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Sociocultural Influence of Catholicism


The rapidly growing world population presupposes the increase in the number of religious and social communities that inevitably have a tremendous influence on global development. However, there exists a relatively small number of world religions that now have been shaping the overall behavioral patterns of the community for centuries. The most notorious belief in the context of geographical distribution is Christianism and Catholicism, in particular. According to the latest statistics, Catholics constitute 1.3 billion of the world population (Wooden). When it comes to the geographical distribution, 49% of Catholics live in North and South America, 22% of the population is located in Europe, Africa hosts 17% of people, leaving 11% to Asian states. Even though Catholicism shares similar beliefs regardless of the location, it still has some differentiation in terms of sociocultural influence on the population. This paper aims to analyze the impact of the Catholic faith on American, European, and African citizens, being the most significant representatives of the faith.

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Global Social Impact

The notion of the Catholic Church has now become one of the most controversial topics in terms of modern society. While people fight for the freedom to do whatever they consider beneficial for their lives, they tend to move further from religion to avoid a series of limitations on gender and sexual preferences, views on marriage, and overall relationships between people. However, whereas Catholic teachings can be irrelevant in the 21st century, some of the universal dogmas make people stick to their religion despite all the misunderstandings. According to the Theology scholar Dr. Thomas Finegan, this universal paradigm is constructed by the notions of charity, women’s rights, and human dignity. First and foremost, Catholic charity initiatives served as a foundation for the development of hospitals, higher education institutions, and equality. These concepts have now become so integrated into social patterns that people do not even need to ponder the genesis of such mandatory processes.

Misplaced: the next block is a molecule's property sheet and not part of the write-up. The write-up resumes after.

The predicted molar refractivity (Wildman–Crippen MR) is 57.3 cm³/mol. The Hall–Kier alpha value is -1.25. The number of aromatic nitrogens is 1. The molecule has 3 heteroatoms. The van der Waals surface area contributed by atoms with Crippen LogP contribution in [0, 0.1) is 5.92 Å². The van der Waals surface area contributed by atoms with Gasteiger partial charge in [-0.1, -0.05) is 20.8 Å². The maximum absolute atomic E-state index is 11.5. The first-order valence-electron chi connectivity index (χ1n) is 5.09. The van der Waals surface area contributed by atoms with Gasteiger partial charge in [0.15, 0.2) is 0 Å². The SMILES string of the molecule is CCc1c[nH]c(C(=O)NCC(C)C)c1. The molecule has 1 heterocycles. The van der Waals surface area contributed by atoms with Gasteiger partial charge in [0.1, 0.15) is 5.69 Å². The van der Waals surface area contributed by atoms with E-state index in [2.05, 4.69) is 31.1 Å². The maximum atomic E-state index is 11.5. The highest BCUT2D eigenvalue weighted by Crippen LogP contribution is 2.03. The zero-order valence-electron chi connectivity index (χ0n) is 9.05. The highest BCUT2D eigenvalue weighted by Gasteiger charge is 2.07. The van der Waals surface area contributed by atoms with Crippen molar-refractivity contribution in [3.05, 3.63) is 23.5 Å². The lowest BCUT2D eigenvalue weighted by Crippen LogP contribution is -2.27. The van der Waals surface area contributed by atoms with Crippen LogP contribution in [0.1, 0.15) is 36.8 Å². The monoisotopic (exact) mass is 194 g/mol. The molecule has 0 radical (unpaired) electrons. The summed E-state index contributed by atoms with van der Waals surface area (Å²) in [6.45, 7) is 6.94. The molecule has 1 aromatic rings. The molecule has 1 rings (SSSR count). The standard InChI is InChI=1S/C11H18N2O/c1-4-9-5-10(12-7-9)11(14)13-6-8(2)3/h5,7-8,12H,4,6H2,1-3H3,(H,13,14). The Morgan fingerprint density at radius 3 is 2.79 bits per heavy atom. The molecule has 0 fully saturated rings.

Furthermore, Catholicism was the first institution to explicitly acknowledge the equity of social and legal opportunities and right regardless of gender. Although the feminism movement is now mostly associated with suffragette protests and emancipation, it was the Church upon which this idea was commenced. Finally, human dignity, being one of the core values of today’s world even without theological intervention, was also initially promoted by Catholicism. The position in favor of invaluableness of human life was especially evident during the darkest pages of history like the Second World War.